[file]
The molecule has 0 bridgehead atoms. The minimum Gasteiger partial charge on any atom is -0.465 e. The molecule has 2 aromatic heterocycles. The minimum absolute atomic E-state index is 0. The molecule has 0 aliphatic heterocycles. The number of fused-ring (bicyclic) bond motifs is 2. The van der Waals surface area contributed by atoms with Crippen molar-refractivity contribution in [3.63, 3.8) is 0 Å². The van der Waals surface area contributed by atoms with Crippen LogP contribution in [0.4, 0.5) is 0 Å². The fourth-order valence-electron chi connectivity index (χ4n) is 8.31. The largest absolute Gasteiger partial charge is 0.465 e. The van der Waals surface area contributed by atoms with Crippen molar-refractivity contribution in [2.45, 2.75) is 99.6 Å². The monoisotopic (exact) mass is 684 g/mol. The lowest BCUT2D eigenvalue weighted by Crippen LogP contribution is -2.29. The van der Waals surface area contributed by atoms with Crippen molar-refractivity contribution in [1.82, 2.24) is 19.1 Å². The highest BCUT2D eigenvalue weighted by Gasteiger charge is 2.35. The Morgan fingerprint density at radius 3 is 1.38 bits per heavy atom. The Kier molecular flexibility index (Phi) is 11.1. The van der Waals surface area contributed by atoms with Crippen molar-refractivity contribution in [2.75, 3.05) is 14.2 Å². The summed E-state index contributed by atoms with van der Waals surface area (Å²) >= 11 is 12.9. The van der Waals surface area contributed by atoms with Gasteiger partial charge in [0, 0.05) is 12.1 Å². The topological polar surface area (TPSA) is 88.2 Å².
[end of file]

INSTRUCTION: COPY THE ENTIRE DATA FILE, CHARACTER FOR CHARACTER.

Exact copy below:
The molecule has 0 bridgehead atoms. The minimum Gasteiger partial charge on any atom is -0.465 e. The molecule has 2 aromatic heterocycles. The minimum absolute atomic E-state index is 0. The molecule has 0 aliphatic heterocycles. The number of fused-ring (bicyclic) bond motifs is 2. The van der Waals surface area contributed by atoms with Crippen molar-refractivity contribution in [3.63, 3.8) is 0 Å². The van der Waals surface area contributed by atoms with Crippen LogP contribution in [0.4, 0.5) is 0 Å². The fourth-order valence-electron chi connectivity index (χ4n) is 8.31. The largest absolute Gasteiger partial charge is 0.465 e. The van der Waals surface area contributed by atoms with Crippen molar-refractivity contribution in [2.45, 2.75) is 99.6 Å². The monoisotopic (exact) mass is 684 g/mol. The lowest BCUT2D eigenvalue weighted by Crippen LogP contribution is -2.29. The van der Waals surface area contributed by atoms with Crippen molar-refractivity contribution in [1.82, 2.24) is 19.1 Å². The highest BCUT2D eigenvalue weighted by Gasteiger charge is 2.35. The Morgan fingerprint density at radius 3 is 1.38 bits per heavy atom. The Kier molecular flexibility index (Phi) is 11.1. The van der Waals surface area contributed by atoms with Crippen molar-refractivity contribution in [2.75, 3.05) is 14.2 Å². The summed E-state index contributed by atoms with van der Waals surface area (Å²) >= 11 is 12.9. The van der Waals surface area contributed by atoms with Gasteiger partial charge in [0, 0.05) is 12.1 Å². The topological polar surface area (TPSA) is 88.2 Å².